Writing

The Easter-Egged Writing Advice in Elizabeth Strout’s Lucy Barton

Writers seek inspiration wherever they can find it — from their families or traumatic experiences, from other novelists or newspaper headlines, from a falling leaf or an overheard conversation and maybe even, sometimes, from writing teachers. Elizabeth Strout, in her new novel My Name is Lucy Barton, creates the rather elusive Sarah Payne, a writing teacher who provides inspiration laced with mystery for Strout’s protagonist and first person narrator Lucy.

Before we even meet Sarah, we hear about her at the same time we are warned about the vagaries of the writing life, particularly the way in which writers are, or are not, appreciated. As Lucy tell us, “The writer Sarah Payne…was to speak on a panel at the New York Public Library. I was surprised by it; she seldom appeared publicly and I assumed she must be very private. When I mentioned this to someone who was said to know her peripherally, that person said, ‘She’s not so private, New York just doesn’t like her.” We never find out what it is that New York does or doesn’t like — her work or her personality. Strout just takes a mild poke at the epicenter of the publishing world and lets us know that often it is not the writer who controls his or her career.

It is true that no one seems to be able to get close to Sarah, a prickly yet compassionate teacher, but a serious reader would be wise to take Sarah’s advice to heart, for she provides clues to Lucy’s character and to Strout’s art and themes. She also delivers some solid writing advice. Lucy, the aspiring writer, seeks out Sarah as a teacher because “I liked her books. I like writers who try to tell you something truthful…And then I realized that even in her books, she was not telling exactly the truth, she was always staying away from something. And I felt I understood that too.”

When Lucy takes a class with Sarah, she hears the following definition of a writer’s work: “…she said that her job as a writer of fiction was to report on the human condition, to tell us who we are and what we think and what we do.” But at the same time, “she reminded us that we never knew, and never would know, what it would be like to understand another person fully.” Sarah offers Lucy an ambitious aspiration and then undercuts it. This is a double warning, both about the potential disappointments inherent in trying to capture characters on the page and in trying to understand the people in one’s life.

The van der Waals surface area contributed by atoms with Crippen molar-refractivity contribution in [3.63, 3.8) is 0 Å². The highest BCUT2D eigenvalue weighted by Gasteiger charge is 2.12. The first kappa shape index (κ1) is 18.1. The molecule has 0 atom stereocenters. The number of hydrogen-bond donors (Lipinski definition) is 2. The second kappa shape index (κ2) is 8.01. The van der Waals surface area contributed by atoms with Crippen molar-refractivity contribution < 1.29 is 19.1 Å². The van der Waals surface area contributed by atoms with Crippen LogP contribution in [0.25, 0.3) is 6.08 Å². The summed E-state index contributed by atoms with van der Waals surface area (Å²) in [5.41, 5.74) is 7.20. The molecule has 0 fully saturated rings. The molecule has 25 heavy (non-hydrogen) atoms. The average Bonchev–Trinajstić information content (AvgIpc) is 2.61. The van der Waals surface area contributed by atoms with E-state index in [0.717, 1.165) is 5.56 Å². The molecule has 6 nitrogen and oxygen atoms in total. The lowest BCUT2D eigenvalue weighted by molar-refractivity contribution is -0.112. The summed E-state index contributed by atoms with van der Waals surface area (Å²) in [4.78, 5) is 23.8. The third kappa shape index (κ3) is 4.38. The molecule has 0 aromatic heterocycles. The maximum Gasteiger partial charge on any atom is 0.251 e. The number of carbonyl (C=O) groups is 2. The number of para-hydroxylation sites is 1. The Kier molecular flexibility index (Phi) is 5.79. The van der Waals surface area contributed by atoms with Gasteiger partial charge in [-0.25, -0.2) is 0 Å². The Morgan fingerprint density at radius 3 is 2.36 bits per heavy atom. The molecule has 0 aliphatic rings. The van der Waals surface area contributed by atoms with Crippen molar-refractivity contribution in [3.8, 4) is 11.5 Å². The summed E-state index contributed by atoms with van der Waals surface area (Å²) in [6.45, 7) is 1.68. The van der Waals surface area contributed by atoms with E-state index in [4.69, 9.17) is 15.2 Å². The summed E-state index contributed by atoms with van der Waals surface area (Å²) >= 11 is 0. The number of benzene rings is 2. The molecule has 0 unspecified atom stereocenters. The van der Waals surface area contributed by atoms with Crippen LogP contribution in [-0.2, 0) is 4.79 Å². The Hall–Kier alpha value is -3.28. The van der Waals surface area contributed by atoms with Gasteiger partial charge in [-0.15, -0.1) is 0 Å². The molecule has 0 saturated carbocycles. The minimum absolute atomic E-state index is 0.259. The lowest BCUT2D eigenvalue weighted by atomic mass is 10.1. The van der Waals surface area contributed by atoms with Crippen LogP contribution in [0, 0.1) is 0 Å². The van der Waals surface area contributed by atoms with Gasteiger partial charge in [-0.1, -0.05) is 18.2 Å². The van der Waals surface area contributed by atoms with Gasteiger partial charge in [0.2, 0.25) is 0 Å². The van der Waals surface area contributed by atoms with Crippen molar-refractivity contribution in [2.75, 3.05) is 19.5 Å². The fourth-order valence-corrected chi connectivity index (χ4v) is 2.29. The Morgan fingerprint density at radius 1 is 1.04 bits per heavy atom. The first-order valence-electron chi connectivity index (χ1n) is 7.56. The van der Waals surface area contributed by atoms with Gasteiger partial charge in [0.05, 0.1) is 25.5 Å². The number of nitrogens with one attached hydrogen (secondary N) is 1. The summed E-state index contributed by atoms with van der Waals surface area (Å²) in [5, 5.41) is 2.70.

But this doesn’t mean that a writer should be deterred from writing or living. Sarah is also a proponent of plunging into the writing project and being ruthless in revising one’s own work. She advises, “If there is a weakness in your story, address it head-on, take it in your teeth and address it, before the reader really knows. This is where you will get your authority.”

Ultimately, the writer’s wisdom and authority might come from trusting one’s talent. As Sarah Payne says to Lucy’s writing class in Arizona, “You will have only one story. You’ll write your one story many ways. Don’t ever worry about story. You have only one.”

This last bit of advice can be read in several ways. It might be controversial — critics and writers have long argued about whether a writer revisiting the same landscape can achieve literary success. But I like to think she is not talking about writing the same story over and over again, but that “one story” is equivalent to a singular creative vision. Being true to your vision can enable great work, and in this novel Lucy Barton’s one story (and perhaps Strout’s) is mesmerizing.